This post is Part 3 of a 6-week series celebrating the release of my upcoming book Moving Beyond Betrayal: The 5-Step Boundary Solution for Partners of Sex Addicts. Each week I will share an excerpt from the manuscript, along with one of the book’s endorsements.
This week’s excerpt is taken from Chapter 3, entitled First Things First: How to Recognize a Good Boundary When You See One.
The following section of Chapter 3 discusses some common myths and misconceptions about how boundaries work in relationships.
Common Misconceptions and Myths about Boundaries
The way boundaries work in relationships is often misinterpreted and misunderstood. Boundaries are sometimes seen as harsh, cold, or uncaring. They’re also mistakenly viewed as punishment carried out by rigid, uptight, or selfish people. Because boundaries create limits, they’re sometimes interpreted as repressive or as restrictions on personal freedom.
A common misconception about boundary work is that a choice to protect yourself—as an act of self-care—is a punishment of the other person. For example, if the sex addict has repeatedly been irresponsible with money and has broken financial agreements, you may decide to get a separate bank account. The choice to get a separate account is not a punishment of him. It’s an act of self-care for you and a rational response to repeated boundary violations.
One of the most damaging misconceptions about boundaries is that you don’t have a right to protect yourself because of what happened to you in the past.
Underneath this misconception is usually an unconscious belief that the person is defective or broken as a result of having his or her boundaries violated as a child or having experienced one, or several, traumatic events as an adult. If you were frequently abused—either verbally, emotionally, physically, or sexually—you may unknowingly carry a deeply held belief that you don’t have a right to protect yourself. This is simply not true.
No matter what has happened to you or what you have done, you have a right to set limits for yourself around how others treat you.
One of the biggest misconceptions about boundaries is that they give us permission to tell someone else what to do or not do. In a parent-child relationship, a parent can tell the child what he or she can or cannot do.
However, in adult-adult relationships, you can make a request for a change of behavior, but you can’t demand any action or behavior from another person.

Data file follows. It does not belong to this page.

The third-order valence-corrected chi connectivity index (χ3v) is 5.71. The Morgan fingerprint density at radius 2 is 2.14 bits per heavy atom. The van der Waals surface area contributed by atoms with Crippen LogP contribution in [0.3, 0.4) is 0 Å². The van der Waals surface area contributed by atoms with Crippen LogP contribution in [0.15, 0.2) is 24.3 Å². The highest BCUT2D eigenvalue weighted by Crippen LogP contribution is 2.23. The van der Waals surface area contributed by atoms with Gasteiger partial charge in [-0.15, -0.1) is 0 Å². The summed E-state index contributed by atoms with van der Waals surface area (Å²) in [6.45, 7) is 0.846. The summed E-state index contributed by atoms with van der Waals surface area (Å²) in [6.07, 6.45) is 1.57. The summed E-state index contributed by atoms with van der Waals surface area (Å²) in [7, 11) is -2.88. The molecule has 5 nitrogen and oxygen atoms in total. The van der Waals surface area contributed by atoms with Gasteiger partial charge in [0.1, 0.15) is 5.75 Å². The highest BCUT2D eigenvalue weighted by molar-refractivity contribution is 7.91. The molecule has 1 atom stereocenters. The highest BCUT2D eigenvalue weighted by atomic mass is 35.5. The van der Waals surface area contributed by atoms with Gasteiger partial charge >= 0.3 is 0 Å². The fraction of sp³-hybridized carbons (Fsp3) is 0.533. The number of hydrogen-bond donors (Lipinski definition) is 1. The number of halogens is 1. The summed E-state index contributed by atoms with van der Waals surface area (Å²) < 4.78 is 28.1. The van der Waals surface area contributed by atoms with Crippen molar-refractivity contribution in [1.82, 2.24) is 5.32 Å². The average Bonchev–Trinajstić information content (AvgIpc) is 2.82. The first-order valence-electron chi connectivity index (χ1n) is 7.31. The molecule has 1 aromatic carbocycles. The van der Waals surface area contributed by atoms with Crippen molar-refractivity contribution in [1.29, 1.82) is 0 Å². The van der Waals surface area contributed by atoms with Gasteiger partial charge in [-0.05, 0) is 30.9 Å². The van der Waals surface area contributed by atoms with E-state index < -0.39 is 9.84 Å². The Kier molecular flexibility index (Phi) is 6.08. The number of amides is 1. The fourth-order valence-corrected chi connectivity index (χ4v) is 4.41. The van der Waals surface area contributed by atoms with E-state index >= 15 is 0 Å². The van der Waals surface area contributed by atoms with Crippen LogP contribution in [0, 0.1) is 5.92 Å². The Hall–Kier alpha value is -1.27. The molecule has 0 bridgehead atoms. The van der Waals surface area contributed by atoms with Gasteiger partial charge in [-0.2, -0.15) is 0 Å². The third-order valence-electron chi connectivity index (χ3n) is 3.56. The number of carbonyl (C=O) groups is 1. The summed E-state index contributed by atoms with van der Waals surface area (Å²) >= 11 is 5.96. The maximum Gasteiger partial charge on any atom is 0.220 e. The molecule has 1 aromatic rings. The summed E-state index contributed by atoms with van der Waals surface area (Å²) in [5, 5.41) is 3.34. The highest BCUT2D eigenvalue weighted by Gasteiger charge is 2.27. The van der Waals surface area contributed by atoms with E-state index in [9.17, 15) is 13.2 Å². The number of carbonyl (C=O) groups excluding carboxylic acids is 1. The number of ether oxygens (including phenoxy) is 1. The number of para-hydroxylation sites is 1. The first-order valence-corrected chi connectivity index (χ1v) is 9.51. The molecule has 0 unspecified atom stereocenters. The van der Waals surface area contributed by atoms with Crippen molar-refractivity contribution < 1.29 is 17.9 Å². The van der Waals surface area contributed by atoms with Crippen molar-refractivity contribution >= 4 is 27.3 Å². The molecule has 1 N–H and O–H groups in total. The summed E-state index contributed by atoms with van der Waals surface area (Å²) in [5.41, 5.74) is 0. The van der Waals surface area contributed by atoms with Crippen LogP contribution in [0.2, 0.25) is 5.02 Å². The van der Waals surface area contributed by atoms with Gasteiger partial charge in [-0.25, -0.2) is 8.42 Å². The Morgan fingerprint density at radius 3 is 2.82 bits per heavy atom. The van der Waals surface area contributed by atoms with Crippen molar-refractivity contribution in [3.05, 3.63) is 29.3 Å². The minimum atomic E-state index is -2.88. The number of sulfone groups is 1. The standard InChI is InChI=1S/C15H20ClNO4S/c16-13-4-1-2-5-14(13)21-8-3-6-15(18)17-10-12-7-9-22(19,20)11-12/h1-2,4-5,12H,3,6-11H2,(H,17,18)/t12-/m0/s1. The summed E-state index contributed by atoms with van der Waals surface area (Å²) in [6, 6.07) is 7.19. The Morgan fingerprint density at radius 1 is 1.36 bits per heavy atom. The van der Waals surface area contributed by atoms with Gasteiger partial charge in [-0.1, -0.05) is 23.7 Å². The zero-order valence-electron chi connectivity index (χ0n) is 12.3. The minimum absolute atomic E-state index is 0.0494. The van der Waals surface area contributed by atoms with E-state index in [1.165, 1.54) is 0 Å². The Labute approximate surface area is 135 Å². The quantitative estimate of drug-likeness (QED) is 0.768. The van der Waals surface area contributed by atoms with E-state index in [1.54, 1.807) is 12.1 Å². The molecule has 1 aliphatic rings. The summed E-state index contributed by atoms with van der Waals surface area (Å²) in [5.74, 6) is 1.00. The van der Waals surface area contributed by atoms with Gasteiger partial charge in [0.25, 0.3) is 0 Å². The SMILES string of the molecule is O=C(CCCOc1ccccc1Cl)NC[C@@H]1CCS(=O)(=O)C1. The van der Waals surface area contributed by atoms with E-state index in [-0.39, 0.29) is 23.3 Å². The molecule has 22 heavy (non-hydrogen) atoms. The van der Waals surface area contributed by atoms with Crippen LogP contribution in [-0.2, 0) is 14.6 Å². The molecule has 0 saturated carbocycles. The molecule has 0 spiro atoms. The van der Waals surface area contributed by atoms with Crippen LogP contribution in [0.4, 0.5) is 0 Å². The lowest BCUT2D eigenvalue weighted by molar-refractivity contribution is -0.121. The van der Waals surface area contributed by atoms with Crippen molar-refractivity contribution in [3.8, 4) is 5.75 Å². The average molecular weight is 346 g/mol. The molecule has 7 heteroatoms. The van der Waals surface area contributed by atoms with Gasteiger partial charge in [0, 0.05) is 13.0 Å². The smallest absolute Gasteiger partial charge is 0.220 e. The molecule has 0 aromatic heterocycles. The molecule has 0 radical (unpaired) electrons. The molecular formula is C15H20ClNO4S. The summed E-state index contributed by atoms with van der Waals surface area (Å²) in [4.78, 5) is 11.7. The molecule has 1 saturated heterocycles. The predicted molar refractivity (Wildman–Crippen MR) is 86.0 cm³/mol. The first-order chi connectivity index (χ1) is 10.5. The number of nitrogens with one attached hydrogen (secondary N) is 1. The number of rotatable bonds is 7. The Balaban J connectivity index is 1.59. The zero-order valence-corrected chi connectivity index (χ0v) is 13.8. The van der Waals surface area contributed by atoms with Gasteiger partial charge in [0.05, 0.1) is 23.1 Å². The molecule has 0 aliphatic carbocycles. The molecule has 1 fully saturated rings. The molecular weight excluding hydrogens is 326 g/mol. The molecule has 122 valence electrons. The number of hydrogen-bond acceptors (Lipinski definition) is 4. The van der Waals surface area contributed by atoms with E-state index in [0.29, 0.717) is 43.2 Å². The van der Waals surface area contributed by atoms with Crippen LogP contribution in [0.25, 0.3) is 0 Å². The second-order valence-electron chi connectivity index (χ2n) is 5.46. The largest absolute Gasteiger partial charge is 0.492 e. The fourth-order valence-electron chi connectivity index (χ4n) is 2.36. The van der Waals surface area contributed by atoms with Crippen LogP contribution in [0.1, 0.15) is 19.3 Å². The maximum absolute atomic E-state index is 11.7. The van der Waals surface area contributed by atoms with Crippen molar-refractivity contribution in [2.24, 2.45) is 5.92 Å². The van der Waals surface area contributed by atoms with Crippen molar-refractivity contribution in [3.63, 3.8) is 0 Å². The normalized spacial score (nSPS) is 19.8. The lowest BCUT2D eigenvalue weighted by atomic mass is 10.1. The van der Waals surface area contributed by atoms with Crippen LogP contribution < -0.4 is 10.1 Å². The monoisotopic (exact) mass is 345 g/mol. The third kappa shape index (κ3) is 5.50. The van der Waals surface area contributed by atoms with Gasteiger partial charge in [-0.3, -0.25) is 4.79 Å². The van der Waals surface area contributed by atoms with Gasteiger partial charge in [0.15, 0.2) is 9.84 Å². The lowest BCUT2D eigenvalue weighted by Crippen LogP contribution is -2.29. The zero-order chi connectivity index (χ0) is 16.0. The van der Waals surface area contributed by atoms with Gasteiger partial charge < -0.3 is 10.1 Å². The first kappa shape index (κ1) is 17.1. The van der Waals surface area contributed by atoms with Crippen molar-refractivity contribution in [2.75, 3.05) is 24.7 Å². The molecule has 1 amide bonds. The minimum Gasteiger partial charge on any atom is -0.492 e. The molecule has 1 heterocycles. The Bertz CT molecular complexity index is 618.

Sometimes partners say, “I told him my boundary is that he has to go to therapy every week.” Of course, it may be appropriate and even necessary for the sex addict to go to therapy once a week. You can request that the sex addict engage in a particular activity or behavior, but he has a right to say yes, to say no, or to negotiate an alternative agreement.
You have the power to create a boundary about what you will do if your partner says no to your request that he go to therapy, but you cannot create a boundary that requires another adult to do, act, or behave in a certain way. In future chapters we will cover, in detail, how to make effective requests in boundary work. In the meantime, it’s important to understand this crucial concept about how boundaries work.
Boundaries aren’t something you do to another person. Boundaries are something you do for your own self-care, well-being, and protection.
Special Praise for Moving Beyond Betrayal
“The sexual betrayal partners of sex addicts experience is extremely difficult to overcome. It’s easy to get stuck in the victim position, resentment, and reactivity. This splendid work by Vicki Tidwell Palmer provides a step-by-step process that will help partners of sex addicts move out of the trauma and into a more profound sense of intimacy with their partners. A wonderful read!”
Soon I’ll be announcing special bonuses available only to those who pre-order Moving Beyond Betrayal prior to the release date on May 10. If you’d like to be on the list to receive notices of bonuses, programs for partners, and more, sign up here.
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© Vicki Tidwell Palmer, LCSW (2016)
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